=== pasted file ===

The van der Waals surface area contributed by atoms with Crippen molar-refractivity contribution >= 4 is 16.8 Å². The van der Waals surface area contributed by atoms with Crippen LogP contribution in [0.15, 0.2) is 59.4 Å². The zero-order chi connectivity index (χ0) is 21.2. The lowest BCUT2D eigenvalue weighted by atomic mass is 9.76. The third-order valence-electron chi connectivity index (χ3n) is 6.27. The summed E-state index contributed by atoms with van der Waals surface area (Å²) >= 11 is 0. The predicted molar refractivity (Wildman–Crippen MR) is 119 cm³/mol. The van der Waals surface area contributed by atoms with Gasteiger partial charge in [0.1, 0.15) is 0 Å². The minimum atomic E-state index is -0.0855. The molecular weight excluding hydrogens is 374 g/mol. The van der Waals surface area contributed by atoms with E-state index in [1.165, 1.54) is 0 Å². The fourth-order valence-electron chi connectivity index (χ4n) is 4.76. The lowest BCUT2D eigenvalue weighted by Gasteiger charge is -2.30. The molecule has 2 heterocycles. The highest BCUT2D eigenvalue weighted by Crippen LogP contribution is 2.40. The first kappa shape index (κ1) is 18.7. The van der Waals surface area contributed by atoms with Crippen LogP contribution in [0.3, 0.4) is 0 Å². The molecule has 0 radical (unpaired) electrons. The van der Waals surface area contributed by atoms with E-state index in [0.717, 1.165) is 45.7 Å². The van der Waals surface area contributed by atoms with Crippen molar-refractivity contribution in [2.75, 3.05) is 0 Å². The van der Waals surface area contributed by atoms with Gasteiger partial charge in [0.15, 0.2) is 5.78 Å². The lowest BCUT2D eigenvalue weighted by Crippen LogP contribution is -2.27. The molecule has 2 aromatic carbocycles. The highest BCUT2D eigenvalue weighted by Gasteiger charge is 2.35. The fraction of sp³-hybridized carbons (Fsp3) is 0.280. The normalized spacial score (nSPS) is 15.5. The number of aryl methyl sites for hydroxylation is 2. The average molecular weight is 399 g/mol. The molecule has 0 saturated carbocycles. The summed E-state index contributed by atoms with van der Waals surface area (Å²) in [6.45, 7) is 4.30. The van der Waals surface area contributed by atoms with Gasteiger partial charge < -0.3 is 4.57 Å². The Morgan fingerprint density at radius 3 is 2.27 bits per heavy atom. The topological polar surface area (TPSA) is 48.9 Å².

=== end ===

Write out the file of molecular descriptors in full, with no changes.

The van der Waals surface area contributed by atoms with Crippen molar-refractivity contribution >= 4 is 16.8 Å². The van der Waals surface area contributed by atoms with Crippen LogP contribution in [0.15, 0.2) is 59.4 Å². The zero-order chi connectivity index (χ0) is 21.2. The lowest BCUT2D eigenvalue weighted by atomic mass is 9.76. The third-order valence-electron chi connectivity index (χ3n) is 6.27. The summed E-state index contributed by atoms with van der Waals surface area (Å²) >= 11 is 0. The predicted molar refractivity (Wildman–Crippen MR) is 119 cm³/mol. The van der Waals surface area contributed by atoms with Gasteiger partial charge in [0.1, 0.15) is 0 Å². The minimum atomic E-state index is -0.0855. The molecular weight excluding hydrogens is 374 g/mol. The van der Waals surface area contributed by atoms with E-state index in [1.165, 1.54) is 0 Å². The fourth-order valence-electron chi connectivity index (χ4n) is 4.76. The lowest BCUT2D eigenvalue weighted by Gasteiger charge is -2.30. The molecule has 2 heterocycles. The highest BCUT2D eigenvalue weighted by Crippen LogP contribution is 2.40. The first kappa shape index (κ1) is 18.7. The van der Waals surface area contributed by atoms with Crippen LogP contribution in [0.3, 0.4) is 0 Å². The molecule has 0 radical (unpaired) electrons. The van der Waals surface area contributed by atoms with E-state index in [0.717, 1.165) is 45.7 Å². The van der Waals surface area contributed by atoms with Crippen molar-refractivity contribution in [2.75, 3.05) is 0 Å². The van der Waals surface area contributed by atoms with Gasteiger partial charge in [0.15, 0.2) is 5.78 Å². The lowest BCUT2D eigenvalue weighted by Crippen LogP contribution is -2.27. The molecule has 2 aromatic carbocycles. The highest BCUT2D eigenvalue weighted by Gasteiger charge is 2.35. The fraction of sp³-hybridized carbons (Fsp3) is 0.280. The normalized spacial score (nSPS) is 15.5. The number of aryl methyl sites for hydroxylation is 2. The average molecular weight is 399 g/mol. The molecule has 0 saturated carbocycles. The summed E-state index contributed by atoms with van der Waals surface area (Å²) in [6.45, 7) is 4.30. The van der Waals surface area contributed by atoms with Gasteiger partial charge < -0.3 is 4.57 Å². The Morgan fingerprint density at radius 3 is 2.27 bits per heavy atom. The topological polar surface area (TPSA) is 48.9 Å².